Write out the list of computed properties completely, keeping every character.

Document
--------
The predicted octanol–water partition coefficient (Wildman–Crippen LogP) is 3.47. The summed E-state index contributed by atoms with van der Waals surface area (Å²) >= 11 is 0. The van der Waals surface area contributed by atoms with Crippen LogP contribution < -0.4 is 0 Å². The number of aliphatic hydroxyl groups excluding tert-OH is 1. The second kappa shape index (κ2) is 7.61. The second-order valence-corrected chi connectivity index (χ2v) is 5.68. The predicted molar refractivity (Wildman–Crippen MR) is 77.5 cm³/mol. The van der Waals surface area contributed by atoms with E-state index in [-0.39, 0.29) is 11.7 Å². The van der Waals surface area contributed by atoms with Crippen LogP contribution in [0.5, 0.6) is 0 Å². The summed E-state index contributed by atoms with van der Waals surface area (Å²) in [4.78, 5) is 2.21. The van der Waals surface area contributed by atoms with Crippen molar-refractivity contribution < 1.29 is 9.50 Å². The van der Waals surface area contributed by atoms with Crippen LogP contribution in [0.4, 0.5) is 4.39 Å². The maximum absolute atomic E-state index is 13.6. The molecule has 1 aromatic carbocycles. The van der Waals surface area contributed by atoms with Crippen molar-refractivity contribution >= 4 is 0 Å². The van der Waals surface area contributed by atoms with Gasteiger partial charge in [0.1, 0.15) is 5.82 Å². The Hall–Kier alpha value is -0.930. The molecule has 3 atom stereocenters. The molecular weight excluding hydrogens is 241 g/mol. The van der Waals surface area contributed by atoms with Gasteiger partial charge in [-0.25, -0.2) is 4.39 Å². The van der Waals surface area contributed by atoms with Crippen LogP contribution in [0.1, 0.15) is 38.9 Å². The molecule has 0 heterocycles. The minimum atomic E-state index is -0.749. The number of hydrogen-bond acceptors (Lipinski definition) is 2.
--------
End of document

The predicted octanol–water partition coefficient (Wildman–Crippen LogP) is 3.47. The summed E-state index contributed by atoms with van der Waals surface area (Å²) >= 11 is 0. The van der Waals surface area contributed by atoms with Crippen LogP contribution < -0.4 is 0 Å². The number of aliphatic hydroxyl groups excluding tert-OH is 1. The second kappa shape index (κ2) is 7.61. The second-order valence-corrected chi connectivity index (χ2v) is 5.68. The predicted molar refractivity (Wildman–Crippen MR) is 77.5 cm³/mol. The van der Waals surface area contributed by atoms with E-state index in [-0.39, 0.29) is 11.7 Å². The van der Waals surface area contributed by atoms with Crippen LogP contribution in [0.5, 0.6) is 0 Å². The summed E-state index contributed by atoms with van der Waals surface area (Å²) in [4.78, 5) is 2.21. The van der Waals surface area contributed by atoms with Crippen molar-refractivity contribution < 1.29 is 9.50 Å². The van der Waals surface area contributed by atoms with Crippen LogP contribution in [0.4, 0.5) is 4.39 Å². The maximum absolute atomic E-state index is 13.6. The molecule has 1 aromatic carbocycles. The van der Waals surface area contributed by atoms with Crippen molar-refractivity contribution >= 4 is 0 Å². The van der Waals surface area contributed by atoms with Gasteiger partial charge in [0.1, 0.15) is 5.82 Å². The Hall–Kier alpha value is -0.930. The molecule has 3 atom stereocenters. The molecular weight excluding hydrogens is 241 g/mol. The van der Waals surface area contributed by atoms with Gasteiger partial charge in [-0.25, -0.2) is 4.39 Å². The van der Waals surface area contributed by atoms with Crippen LogP contribution in [0.1, 0.15) is 38.9 Å². The molecule has 0 heterocycles. The minimum atomic E-state index is -0.749. The number of hydrogen-bond acceptors (Lipinski definition) is 2.